Even more shocking is to me is that it highlights a time where medicine was still practically in its infancy, at least against today's standards! It seems almost medieval to think of a mostly uninformed and almost barbaric methods for abortion, of separating single mothers from their children without any heed for the psychological and physical trauma this inflicts, a dearth of reliable contraception, the prevalence of tuberculosis and other totally curable diseases, and the lack of understanding of PTSD.

But let's focus on midwifery. Worth mentions that midwives are never the subject of books. Before I read this book, try as hard as I could, I couldn't remember a title of one book that dealt with the subject matter. Can you recall one?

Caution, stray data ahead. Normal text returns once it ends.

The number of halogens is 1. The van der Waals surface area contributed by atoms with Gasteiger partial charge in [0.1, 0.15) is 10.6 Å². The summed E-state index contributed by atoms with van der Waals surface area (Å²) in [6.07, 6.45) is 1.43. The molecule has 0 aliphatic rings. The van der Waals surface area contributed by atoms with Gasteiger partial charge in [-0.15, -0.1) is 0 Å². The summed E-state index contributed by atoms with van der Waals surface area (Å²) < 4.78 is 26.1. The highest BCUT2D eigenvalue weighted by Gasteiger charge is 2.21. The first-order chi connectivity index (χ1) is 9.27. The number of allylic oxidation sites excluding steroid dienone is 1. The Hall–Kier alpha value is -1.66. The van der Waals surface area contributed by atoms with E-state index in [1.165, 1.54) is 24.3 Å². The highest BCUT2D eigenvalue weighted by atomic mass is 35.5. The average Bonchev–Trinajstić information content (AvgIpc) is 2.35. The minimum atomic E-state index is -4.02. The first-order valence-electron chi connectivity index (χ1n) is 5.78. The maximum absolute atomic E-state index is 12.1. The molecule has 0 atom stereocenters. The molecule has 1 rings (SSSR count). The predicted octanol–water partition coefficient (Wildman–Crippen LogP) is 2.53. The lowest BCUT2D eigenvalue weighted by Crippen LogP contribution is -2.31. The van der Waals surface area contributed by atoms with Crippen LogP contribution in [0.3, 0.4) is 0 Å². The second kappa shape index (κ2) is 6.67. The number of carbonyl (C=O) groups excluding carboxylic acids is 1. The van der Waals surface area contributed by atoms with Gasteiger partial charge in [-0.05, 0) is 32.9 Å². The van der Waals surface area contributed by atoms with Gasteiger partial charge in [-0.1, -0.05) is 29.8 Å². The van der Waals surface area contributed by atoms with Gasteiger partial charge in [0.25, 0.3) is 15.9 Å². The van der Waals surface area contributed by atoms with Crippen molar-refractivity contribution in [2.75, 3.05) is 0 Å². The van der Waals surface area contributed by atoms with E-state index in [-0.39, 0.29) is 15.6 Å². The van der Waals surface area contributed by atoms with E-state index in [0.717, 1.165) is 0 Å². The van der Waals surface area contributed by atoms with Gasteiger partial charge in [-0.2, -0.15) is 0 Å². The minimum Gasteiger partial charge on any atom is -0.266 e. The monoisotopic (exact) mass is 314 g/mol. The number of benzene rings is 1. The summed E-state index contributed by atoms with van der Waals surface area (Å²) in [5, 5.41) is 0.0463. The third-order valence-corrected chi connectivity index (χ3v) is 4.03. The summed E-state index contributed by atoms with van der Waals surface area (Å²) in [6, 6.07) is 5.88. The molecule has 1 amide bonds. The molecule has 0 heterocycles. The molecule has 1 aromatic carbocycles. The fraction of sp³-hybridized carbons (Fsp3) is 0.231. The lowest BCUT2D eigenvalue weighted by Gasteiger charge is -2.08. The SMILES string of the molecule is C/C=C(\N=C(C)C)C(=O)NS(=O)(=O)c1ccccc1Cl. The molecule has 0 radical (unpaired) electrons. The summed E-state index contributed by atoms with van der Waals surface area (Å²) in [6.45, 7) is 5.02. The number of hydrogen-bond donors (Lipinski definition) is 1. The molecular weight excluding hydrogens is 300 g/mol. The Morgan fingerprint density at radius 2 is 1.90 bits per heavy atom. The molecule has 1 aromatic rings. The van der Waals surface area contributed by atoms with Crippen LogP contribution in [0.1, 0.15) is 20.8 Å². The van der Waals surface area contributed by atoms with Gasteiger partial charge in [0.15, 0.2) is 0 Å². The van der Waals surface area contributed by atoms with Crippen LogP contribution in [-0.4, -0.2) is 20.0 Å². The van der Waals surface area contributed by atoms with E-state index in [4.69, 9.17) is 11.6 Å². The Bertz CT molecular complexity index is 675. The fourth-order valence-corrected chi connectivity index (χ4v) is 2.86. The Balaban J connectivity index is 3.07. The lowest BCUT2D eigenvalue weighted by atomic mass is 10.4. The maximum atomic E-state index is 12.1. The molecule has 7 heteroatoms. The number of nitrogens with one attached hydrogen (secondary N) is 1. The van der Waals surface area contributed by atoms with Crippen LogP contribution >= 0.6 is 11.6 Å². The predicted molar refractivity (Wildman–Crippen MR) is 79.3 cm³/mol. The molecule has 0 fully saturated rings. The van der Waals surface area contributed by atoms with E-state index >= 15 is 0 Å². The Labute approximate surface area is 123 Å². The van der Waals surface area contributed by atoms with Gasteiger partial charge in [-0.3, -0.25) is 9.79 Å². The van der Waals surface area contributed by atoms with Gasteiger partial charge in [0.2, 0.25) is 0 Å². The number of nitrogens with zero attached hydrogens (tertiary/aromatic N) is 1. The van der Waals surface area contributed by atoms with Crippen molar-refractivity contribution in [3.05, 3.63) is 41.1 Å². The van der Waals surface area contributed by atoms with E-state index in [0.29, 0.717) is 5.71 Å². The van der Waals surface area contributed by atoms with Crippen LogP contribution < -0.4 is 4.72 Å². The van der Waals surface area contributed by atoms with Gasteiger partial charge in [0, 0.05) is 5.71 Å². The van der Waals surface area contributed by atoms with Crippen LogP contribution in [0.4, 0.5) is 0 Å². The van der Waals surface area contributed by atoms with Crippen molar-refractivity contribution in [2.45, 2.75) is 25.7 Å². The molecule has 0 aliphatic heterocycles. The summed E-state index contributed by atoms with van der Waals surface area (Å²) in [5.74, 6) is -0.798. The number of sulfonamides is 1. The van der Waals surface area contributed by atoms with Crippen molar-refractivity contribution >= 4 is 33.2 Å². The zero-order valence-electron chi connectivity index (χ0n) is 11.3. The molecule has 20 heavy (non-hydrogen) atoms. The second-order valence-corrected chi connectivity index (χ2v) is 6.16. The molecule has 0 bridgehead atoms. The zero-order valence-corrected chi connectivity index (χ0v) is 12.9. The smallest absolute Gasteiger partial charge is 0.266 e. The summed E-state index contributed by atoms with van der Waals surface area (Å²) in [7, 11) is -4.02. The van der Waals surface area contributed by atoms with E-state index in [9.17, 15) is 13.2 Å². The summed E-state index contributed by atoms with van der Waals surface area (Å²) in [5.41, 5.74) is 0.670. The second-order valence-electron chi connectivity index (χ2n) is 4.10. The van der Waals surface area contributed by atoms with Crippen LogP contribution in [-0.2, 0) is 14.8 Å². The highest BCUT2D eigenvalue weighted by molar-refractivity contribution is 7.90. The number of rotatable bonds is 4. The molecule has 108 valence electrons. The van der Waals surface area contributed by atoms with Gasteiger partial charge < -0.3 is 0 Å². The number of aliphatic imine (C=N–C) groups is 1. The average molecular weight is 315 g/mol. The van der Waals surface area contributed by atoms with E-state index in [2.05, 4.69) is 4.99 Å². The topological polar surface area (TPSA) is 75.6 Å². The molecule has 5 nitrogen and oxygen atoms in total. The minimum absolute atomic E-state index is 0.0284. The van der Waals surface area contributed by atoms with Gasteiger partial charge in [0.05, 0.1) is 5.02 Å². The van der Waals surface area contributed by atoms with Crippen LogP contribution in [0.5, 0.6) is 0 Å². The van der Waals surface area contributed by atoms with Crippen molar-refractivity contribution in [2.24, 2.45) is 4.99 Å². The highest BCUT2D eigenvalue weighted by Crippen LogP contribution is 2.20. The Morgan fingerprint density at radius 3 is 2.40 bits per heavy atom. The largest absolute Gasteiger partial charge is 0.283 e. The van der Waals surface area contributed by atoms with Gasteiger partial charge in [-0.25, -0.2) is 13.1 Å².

What strikes me as even more ironic is that Worth and the midwives she worked with, with the exception of some of the older nun midwives, were in their early 20s. The gravity of their work at a young age astounds me - delivering countless children when they themselves have never borne one!

Summed up with the huge strides made in medicine in the past few generations, and the tireless work that these young women dedicated a better part of their lives, it has allowed for the life-changing benefits for women, children and communities. The impacts of this period of hardship and learning continue to influence society's attitudes towards caring for the mother's and child's well-being. We're truly blessed indeed!


Uh-ohs